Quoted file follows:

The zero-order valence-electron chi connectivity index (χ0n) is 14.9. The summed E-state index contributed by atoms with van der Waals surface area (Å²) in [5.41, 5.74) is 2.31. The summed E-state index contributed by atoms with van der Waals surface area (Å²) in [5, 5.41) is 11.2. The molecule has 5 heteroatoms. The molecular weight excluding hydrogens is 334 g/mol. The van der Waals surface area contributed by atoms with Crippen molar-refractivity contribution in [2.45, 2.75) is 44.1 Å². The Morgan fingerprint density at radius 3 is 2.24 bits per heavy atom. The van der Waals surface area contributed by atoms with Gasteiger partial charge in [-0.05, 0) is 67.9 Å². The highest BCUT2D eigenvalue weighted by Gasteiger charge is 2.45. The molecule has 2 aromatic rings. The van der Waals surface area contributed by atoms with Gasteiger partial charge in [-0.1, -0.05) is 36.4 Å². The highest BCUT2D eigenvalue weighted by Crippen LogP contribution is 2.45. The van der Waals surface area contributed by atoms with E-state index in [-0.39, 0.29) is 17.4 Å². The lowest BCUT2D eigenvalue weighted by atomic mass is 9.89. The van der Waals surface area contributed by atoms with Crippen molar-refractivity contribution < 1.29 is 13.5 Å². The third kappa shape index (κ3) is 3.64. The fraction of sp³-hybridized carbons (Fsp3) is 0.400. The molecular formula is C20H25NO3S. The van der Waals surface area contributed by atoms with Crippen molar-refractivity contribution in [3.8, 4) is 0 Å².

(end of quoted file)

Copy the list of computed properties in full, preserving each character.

The zero-order valence-electron chi connectivity index (χ0n) is 14.9. The summed E-state index contributed by atoms with van der Waals surface area (Å²) in [5.41, 5.74) is 2.31. The summed E-state index contributed by atoms with van der Waals surface area (Å²) in [5, 5.41) is 11.2. The molecule has 5 heteroatoms. The molecular weight excluding hydrogens is 334 g/mol. The van der Waals surface area contributed by atoms with Crippen molar-refractivity contribution in [2.45, 2.75) is 44.1 Å². The Morgan fingerprint density at radius 3 is 2.24 bits per heavy atom. The van der Waals surface area contributed by atoms with Gasteiger partial charge in [-0.05, 0) is 67.9 Å². The highest BCUT2D eigenvalue weighted by Gasteiger charge is 2.45. The molecule has 2 aromatic rings. The van der Waals surface area contributed by atoms with Gasteiger partial charge in [-0.1, -0.05) is 36.4 Å². The highest BCUT2D eigenvalue weighted by Crippen LogP contribution is 2.45. The van der Waals surface area contributed by atoms with E-state index in [-0.39, 0.29) is 17.4 Å². The lowest BCUT2D eigenvalue weighted by atomic mass is 9.89. The van der Waals surface area contributed by atoms with Crippen molar-refractivity contribution < 1.29 is 13.5 Å². The third kappa shape index (κ3) is 3.64. The fraction of sp³-hybridized carbons (Fsp3) is 0.400. The molecular formula is C20H25NO3S. The van der Waals surface area contributed by atoms with Crippen molar-refractivity contribution in [3.8, 4) is 0 Å².